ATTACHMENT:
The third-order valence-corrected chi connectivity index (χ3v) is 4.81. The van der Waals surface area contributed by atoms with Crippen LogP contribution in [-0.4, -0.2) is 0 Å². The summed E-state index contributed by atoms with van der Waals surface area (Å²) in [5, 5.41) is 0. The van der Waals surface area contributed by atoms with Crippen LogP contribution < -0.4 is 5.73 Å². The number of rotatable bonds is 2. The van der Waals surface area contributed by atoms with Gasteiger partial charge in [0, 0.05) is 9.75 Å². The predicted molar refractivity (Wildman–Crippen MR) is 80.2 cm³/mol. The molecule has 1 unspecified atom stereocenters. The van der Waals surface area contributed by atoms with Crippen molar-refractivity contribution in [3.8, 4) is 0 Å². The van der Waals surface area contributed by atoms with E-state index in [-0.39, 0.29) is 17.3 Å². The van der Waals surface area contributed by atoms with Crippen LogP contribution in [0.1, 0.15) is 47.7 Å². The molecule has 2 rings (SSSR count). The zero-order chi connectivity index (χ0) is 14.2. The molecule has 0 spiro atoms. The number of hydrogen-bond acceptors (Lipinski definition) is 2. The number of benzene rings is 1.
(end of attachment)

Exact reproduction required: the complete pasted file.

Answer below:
The third-order valence-corrected chi connectivity index (χ3v) is 4.81. The van der Waals surface area contributed by atoms with Crippen LogP contribution in [-0.4, -0.2) is 0 Å². The summed E-state index contributed by atoms with van der Waals surface area (Å²) in [5, 5.41) is 0. The van der Waals surface area contributed by atoms with Crippen LogP contribution < -0.4 is 5.73 Å². The number of rotatable bonds is 2. The van der Waals surface area contributed by atoms with Gasteiger partial charge in [0, 0.05) is 9.75 Å². The predicted molar refractivity (Wildman–Crippen MR) is 80.2 cm³/mol. The molecule has 1 unspecified atom stereocenters. The van der Waals surface area contributed by atoms with Crippen molar-refractivity contribution in [3.8, 4) is 0 Å². The van der Waals surface area contributed by atoms with E-state index in [-0.39, 0.29) is 17.3 Å². The van der Waals surface area contributed by atoms with Crippen LogP contribution in [0.1, 0.15) is 47.7 Å². The molecule has 2 rings (SSSR count). The zero-order chi connectivity index (χ0) is 14.2. The molecule has 0 spiro atoms. The number of hydrogen-bond acceptors (Lipinski definition) is 2. The number of benzene rings is 1.